"These results suggest that convalescent plasma may not only help Covid-19 patients with blood cancers whose immune systems are compromised, it may also help patients with other illnesses who have weakened antibody responses to this virus or to the vaccines," said Jeffrey P. Henderson, Associate Professor of medicine and of molecular microbiology at the University's School of Medicine in St. Louis.
"The study also emphasises the value of an antibody therapy such as convalescent plasma as a virus-directed treatment option for hospitalised Covid-19 patients," Henderson added. The findings are published in the journal JAMA Oncology.
The therapy involves transfusing plasma -- the pale yellow liquid in blood that is rich in antibodies -- from people who have recovered from Covid-19 into patients who have leukemia, lymphoma or other blood cancers and are hospitalised with the viral infection. The goal is to accelerate their disease-fighting response. Cancer patients may be at a higher risk of death related to Covid-19 because of their weakened immune systems.
The team studied 143 patients who received convalescent plasma, and 823 who did not. Of the 338 patients admitted to ICUs because of severe Covid-19 symptoms, such as difficulty breathing or cardiac distress, those who received the treatment were more than twice as likely to survive.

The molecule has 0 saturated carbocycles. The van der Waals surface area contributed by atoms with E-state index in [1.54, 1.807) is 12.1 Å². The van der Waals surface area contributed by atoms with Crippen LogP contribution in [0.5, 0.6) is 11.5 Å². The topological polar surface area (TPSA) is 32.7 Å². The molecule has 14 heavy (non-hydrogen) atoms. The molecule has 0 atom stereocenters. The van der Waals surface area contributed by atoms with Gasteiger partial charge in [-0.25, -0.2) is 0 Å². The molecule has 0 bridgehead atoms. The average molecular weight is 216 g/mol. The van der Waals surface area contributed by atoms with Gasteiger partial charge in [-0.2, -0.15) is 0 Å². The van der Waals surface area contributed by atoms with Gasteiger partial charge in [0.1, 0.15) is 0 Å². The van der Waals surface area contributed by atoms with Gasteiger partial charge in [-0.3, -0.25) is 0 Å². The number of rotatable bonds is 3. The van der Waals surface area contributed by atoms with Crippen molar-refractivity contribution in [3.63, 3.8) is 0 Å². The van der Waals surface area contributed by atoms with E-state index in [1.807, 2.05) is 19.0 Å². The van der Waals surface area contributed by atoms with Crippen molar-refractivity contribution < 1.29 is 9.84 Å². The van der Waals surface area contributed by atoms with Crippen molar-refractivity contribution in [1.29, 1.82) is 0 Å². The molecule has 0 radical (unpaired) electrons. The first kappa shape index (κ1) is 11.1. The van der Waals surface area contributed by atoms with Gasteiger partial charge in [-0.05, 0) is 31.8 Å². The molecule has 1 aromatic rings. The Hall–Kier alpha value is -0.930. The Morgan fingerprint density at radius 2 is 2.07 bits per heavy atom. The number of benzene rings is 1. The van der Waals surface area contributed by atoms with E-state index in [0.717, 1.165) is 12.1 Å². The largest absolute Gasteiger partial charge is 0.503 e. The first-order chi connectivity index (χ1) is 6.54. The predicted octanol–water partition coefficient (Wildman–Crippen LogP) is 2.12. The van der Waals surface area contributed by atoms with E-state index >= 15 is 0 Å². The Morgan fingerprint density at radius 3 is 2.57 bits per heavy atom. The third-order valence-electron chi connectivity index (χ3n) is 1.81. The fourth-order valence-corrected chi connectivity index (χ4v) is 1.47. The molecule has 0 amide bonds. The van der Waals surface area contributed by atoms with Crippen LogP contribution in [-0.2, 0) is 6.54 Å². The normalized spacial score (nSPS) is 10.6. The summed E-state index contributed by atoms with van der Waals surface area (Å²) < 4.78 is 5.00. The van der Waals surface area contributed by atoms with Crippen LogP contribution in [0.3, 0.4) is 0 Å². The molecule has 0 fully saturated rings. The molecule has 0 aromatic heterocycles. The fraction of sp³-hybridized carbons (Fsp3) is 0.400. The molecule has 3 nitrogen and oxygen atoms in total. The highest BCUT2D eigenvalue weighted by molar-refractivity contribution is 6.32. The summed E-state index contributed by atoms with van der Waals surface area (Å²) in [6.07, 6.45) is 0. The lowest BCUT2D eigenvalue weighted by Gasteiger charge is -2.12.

In March 2020, the US Food and Drug Administration approved convalescent plasma therapy to Covid patients if requested by their physicians.
Last month the Indian Council of Medical Research dropped the plasma therapy as Covid-19 treatment, citing no significant benefit.
New Delhi, June 14 (IANS) The Union Ministry of Science & Technology said on Monday that a study conducted by Indian scientists have recently found that cancer-causing Epstein-Barr Virus (EBV) affects the glial cells or the non-neural cells in the central nervous system (CNS) and alters molecules like phospho-inositols (PIP) when the virus infects the brain cells.
The findings could pave the way towards understanding the probable role of the virus in neurodegenerative pathologies, especially given the fact that the virus has been detected in the brain tissue of the patients suffering from neurological disorders such as Alzheimer's, Parkinson's disease and multiple Sclerosis.